The new rules would require the use of reusable, compostable and non-bioplastic foodware materials (e.g., plates, bowls, cups, utensils, and trays) at restaurants, grocery stores and delis, bakeries, carry-out, mini marts, farmers markets, food trucks, and other businesses requiring a health permit. The Draft Ordinance, whose primary goal is reducing Marin’s greenhouse gas emissions and the amount of waste going into our landfills, also prohibits the use of single-use plastic foodware items and proposes a 25-cent charge for disposable cups. The food ware ordinance would also span accessories like napkins, cup sleeves, lids, condiments packets, coffee cup spill plugs, stirrers and more.
Six days after that gathering, of course, the world ground to a halt as we confronted the COVID-19 crisis that refuses to relent 18 months later.
So after a long pause by county officials, they began reviving efforts in May to obtain Board of Supervisors' approval for the food ware ordinance, which would span all of unincorporated Marin, and subsequently the approval of each municipality within Marin. After a period of education and outreach to local governments and their respective business communities, they intend to take the ordinance to the Board of Supervisors in the late fall/winter of 2021, according to Claire Wilson of R3 Consulting Group, which is spearheading the ordinance.
If adopted by supervisors, the new regulations would apply to all food-serving businesses within unincorporated Marin, with subsequent approvals required from each municipality’s city council. There was a virtual workshop on this subject for food businesses on Sept. 15. If you missed it, we've embedded the video at the bottom of this post.
The ordinance would not be enforced until one year after its passage by the supervisors and the respective municipalities throughout Marin, Wilson said.
Thankfully, Mill Valley has already taken strides to address the reusability of some food ware, including the CommUnity Cup, an innovative, community-centered pilot program born right here in Mill Valley that seeks to replace single-use café cups with a lending system of reusable cups for Mill Valley’ans and others to enjoy, as well as Dispatch Goods, which provides businesses with reusable containers for take out and is running a pilot program in Marin. Containers are primarily stainless steel and glass.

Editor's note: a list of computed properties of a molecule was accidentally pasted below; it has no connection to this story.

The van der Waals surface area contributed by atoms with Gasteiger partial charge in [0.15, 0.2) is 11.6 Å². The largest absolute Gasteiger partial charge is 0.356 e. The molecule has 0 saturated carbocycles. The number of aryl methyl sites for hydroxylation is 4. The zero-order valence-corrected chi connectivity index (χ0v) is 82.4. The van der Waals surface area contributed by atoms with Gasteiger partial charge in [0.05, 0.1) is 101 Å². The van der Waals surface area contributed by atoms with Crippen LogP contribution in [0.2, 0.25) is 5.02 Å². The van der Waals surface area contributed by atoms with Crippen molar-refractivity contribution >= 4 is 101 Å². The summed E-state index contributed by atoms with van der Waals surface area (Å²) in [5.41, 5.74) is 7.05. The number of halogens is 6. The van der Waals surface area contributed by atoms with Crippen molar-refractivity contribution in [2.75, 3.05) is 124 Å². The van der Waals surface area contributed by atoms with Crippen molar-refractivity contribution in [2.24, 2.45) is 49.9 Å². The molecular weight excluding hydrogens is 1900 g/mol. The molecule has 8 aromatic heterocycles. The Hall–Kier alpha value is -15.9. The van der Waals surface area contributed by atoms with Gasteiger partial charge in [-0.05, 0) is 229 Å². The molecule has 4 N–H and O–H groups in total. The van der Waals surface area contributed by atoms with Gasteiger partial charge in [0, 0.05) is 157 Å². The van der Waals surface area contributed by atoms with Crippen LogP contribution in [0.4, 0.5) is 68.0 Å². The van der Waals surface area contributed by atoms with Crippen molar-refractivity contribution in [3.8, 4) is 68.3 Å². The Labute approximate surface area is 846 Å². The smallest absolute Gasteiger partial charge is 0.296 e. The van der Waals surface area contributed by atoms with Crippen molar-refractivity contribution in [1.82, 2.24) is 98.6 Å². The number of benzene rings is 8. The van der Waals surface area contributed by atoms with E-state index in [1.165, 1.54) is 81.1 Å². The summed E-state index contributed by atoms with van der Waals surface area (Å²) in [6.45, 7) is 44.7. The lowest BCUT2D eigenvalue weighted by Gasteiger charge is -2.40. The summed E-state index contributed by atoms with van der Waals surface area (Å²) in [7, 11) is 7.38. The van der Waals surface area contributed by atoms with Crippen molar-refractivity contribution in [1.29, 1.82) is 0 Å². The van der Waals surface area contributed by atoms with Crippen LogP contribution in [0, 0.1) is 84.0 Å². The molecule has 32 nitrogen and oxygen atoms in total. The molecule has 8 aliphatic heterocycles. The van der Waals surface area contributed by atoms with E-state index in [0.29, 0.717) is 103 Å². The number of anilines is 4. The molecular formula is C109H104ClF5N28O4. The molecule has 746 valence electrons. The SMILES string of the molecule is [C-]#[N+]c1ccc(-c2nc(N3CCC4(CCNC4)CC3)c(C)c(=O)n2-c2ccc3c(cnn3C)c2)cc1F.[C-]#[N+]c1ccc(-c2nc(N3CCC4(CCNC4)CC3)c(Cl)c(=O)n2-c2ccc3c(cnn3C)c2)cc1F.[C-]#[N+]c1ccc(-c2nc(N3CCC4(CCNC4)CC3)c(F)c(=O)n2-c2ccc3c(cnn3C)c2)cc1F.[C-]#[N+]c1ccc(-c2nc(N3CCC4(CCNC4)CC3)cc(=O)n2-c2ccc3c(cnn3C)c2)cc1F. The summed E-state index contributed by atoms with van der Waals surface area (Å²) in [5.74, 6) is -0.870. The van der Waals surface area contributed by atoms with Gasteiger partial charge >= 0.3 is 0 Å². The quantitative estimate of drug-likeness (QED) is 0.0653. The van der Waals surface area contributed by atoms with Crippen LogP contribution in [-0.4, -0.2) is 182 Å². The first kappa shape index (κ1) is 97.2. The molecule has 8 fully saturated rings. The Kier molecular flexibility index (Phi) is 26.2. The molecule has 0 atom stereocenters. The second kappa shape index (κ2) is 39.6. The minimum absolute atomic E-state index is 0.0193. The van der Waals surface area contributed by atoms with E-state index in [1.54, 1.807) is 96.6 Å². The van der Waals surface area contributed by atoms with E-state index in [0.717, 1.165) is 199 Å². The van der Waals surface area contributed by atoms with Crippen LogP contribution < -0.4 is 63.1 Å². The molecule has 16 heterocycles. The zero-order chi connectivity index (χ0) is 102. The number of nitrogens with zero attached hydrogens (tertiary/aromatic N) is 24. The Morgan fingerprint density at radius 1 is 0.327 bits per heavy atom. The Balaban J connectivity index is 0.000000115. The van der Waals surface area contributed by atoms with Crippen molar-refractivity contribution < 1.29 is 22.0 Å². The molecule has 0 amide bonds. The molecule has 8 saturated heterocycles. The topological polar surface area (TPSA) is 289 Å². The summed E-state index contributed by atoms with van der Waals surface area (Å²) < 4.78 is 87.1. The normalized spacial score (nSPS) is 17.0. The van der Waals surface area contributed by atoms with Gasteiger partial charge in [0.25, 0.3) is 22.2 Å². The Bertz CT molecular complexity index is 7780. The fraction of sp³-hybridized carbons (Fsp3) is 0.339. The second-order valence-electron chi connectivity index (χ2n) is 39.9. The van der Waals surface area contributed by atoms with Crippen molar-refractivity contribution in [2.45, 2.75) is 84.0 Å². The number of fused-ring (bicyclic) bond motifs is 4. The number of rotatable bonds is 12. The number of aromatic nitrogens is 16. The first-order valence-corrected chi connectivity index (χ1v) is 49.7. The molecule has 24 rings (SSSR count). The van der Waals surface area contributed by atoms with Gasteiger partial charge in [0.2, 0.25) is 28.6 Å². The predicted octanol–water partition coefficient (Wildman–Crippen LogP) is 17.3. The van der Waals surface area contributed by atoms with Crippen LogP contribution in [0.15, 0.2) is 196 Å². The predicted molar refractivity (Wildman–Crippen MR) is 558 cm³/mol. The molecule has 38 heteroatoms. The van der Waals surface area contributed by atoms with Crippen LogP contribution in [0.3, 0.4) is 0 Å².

A few bit and bites:
- Aluminum is recyclable and is allowed.
- Dine-in foodware must be reusable
- The front and back areas of restaurants, including areas in public gathering spaces like the hot bar at grocery stories, would require 3-stream collection containers - organic, recyclable and trash.
- Coffee cup lids are exempt until there is a product option that is viable and available.
- Similar to the plastic bag fee that has been in effect for years, government officials won't have a say in how the 25-cent fee is implemented, only that there would have to ne an additional charge for the cup itself.
- There are some sensitive issues to grapple with, namely how customers' bringing in their own reusable containers mesh with the health and safety regulations of the county’s Environmental Health Services division. For instance, if a customer brings in a reusable cup or bowl, must business' staff use subjectivity to decide if a cup is clean?
- The county is offering a reimbursement of between $100-$500 for a business that wants to implement the requirements now and receive technical assistance to do so.
As City of Mill Valley Senior Planner and Sustainability Coordinator said at the March 2020 meeting, “You might have thought you were in the food business, but you are also in the waste business.”
Here's a survey on the ordinance for food-serving businesses.
Here's a list of foodware products that would comply with the proposed ordinance:
Click on the images below to see descriptions and larger illustrations of products that are approved and not approved under the proposed ordinance.
QUESTIONS? CLICK HERE TO EMAIL CLAIRE WILSON.